As I’ve been biking to my new uni in the mornings, I’ve been going past a place called 大钟寺 Dàzhōng Sì, or Big Bell Temple.

I’ve lived nearby for two years but never been in. So the other day I went to have a look.

The peace and tranquility within the compound mark a contrast with the liveliness of the bus stops on the ring road outside.

I walked round first taking it all in. Only then did I retrace my steps and take a few snaps.

When I look round sites like these, I’m a completer. For other people, an impression is enough. I want to experience all of it. I have to see every corner.

The Big Bell Temple was built in 1733 by 雍正帝, Yōng Zhèng Dì, the Yong Zheng Emperor.

The temple is named after its Great Bell. It’s hard to get a sense of scale here, but it weighs 46.5 tons and is 6.7 m tall.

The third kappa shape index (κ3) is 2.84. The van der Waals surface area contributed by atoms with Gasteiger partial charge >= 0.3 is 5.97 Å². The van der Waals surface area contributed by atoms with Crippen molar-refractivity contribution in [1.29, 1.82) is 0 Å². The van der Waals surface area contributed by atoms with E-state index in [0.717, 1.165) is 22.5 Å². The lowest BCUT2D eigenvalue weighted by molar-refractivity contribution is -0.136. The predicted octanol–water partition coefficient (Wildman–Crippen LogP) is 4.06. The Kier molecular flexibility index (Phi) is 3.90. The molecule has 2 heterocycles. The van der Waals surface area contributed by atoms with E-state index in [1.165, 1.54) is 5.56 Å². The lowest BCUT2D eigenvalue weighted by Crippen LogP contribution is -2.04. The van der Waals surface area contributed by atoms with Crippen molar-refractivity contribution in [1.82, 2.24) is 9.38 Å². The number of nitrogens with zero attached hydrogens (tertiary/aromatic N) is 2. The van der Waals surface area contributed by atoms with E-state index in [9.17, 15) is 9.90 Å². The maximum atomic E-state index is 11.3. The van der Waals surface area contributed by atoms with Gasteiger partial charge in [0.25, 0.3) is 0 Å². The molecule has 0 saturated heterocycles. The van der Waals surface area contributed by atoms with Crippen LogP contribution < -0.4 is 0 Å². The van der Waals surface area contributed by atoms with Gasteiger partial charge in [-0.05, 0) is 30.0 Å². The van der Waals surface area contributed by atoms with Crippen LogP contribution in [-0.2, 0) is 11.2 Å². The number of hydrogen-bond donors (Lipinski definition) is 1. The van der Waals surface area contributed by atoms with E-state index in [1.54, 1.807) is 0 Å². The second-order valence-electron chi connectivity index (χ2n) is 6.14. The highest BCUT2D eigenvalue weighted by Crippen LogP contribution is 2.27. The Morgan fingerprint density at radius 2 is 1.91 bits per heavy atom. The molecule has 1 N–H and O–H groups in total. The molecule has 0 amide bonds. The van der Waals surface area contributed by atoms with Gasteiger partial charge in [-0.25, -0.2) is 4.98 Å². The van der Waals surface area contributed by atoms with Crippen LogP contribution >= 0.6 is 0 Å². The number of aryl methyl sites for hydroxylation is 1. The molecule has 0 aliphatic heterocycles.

If it was rung, it could be heard 50km away in the dead of night. These support beams are like trees.

The oldest bell I saw was cast in 1077AD. It is nearly 1000 years old.

There was a model showing how the people of long ago cast great bells. I found it fascinating.

A great pit was dug. Inner and outer moulds were set in place. The pit was re-filled with earth.

Furnaces were set up. Molten bronze or iron was poured down between the moulds to harden. The pit was excavated and the giant bell lifted out. Voila!

In Chinese, a 钟 zhōng is a hollow bell that is struck on its outside to make a sound. The sort of bell with a clapper inside is called a 鈴 líng.

What does the sound of bells evoke for you?

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